Dietary Guidelines for Americans 2015
Did you know that, until the final quarter of the twentieth century, public health dietary advice in the US and the UK focused on minimum intakes, to ensure that populations consumed adequate nutrients? The US 1950s-1970s “Basic Four Foundation Diet” recommended four or more bread and cereal portions daily, two cups or more of milk and two or more servings of meat (Ref 1). The UK favoured micronutrient recommendations; until the first macronutrient guideline was introduced in 1950 with British Medical Association advice that dietary fat intake should provide a minimum of 25% of daily calories (Ref 2).
The first public health dietary guidelines to set maximum intakes were those announced by the US Select Committee on Nutrition and Human needs in 1977 (Ref 3). These were followed by(Carter, 1977) UK public health dietary advice issued by the National Advisory Committee on Nutritional Education in 1983 (Ref 4). Dietary recommendations in both cases focused on one macronutrient, fat, and a component part of that macronutrient, saturated fat. The specific targets were to i) reduce overall fat consumption to 30% of total energy intake and ii) reduce saturated fat consumption to 10% of total energy intake.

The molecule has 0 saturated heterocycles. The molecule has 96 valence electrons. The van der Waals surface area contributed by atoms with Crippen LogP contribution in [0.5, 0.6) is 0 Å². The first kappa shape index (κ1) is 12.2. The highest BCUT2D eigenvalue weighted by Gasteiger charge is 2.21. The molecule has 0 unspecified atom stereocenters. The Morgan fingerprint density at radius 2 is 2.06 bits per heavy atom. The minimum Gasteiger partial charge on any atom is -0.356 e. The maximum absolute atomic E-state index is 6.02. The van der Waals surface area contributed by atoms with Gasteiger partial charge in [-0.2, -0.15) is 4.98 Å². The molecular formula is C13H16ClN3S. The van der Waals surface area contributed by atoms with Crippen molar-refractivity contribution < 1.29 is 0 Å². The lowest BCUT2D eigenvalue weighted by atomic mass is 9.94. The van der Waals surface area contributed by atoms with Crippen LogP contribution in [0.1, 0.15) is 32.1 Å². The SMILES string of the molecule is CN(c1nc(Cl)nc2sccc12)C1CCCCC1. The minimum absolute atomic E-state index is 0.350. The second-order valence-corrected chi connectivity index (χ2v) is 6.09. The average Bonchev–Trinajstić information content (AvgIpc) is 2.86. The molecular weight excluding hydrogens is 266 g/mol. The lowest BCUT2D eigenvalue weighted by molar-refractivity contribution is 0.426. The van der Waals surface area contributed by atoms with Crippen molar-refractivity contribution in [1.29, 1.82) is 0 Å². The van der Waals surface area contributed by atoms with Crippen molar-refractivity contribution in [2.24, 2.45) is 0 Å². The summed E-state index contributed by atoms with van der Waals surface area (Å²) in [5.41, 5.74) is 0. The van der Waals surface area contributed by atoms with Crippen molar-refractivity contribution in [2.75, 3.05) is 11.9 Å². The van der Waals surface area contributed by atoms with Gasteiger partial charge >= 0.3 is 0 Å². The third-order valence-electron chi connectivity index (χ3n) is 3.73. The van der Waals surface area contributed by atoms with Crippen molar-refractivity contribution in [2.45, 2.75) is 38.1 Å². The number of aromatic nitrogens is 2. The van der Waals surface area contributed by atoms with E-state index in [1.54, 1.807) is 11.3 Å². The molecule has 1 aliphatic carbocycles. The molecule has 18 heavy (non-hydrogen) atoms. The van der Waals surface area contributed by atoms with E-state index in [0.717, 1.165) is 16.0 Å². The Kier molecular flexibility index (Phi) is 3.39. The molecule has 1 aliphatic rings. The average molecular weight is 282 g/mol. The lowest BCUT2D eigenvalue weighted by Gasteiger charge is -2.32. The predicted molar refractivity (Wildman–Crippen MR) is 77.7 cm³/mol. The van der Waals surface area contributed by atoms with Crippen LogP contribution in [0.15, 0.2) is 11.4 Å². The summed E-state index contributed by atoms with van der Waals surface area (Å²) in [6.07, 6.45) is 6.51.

As there are only three macronutrients (carbohydrate, protein and fat), and since protein tends to stay fairly constant in either a plant or animal based diet at approximately 15%, if fat is restricted, carbohydrate increases (and also – if carbohydrate is restricted, fat increases). Fat and carbohydrate are the two most dependent variables in the diet. As human diets restricted fat to c. 30%, therefore, carbohydrate increased to 55-60% of our dietary intake. Since these guidelines were introduced, epidemics of obesity and type 2 diabetes have developed: coincidence or cause?
The 1980 Dietary Guidelines for Americans
The first issue of the famous American publication, issued every five years, came out in 1980. It presented the views of the 1977 Select Committee in a form intended to be digestible (excuse the pun), by all Americans. The 1980 publication, jointly written by the United States Department of Agriculture and the United States Department of Health, Education and Welfare, had seven dietary guidelines as follows: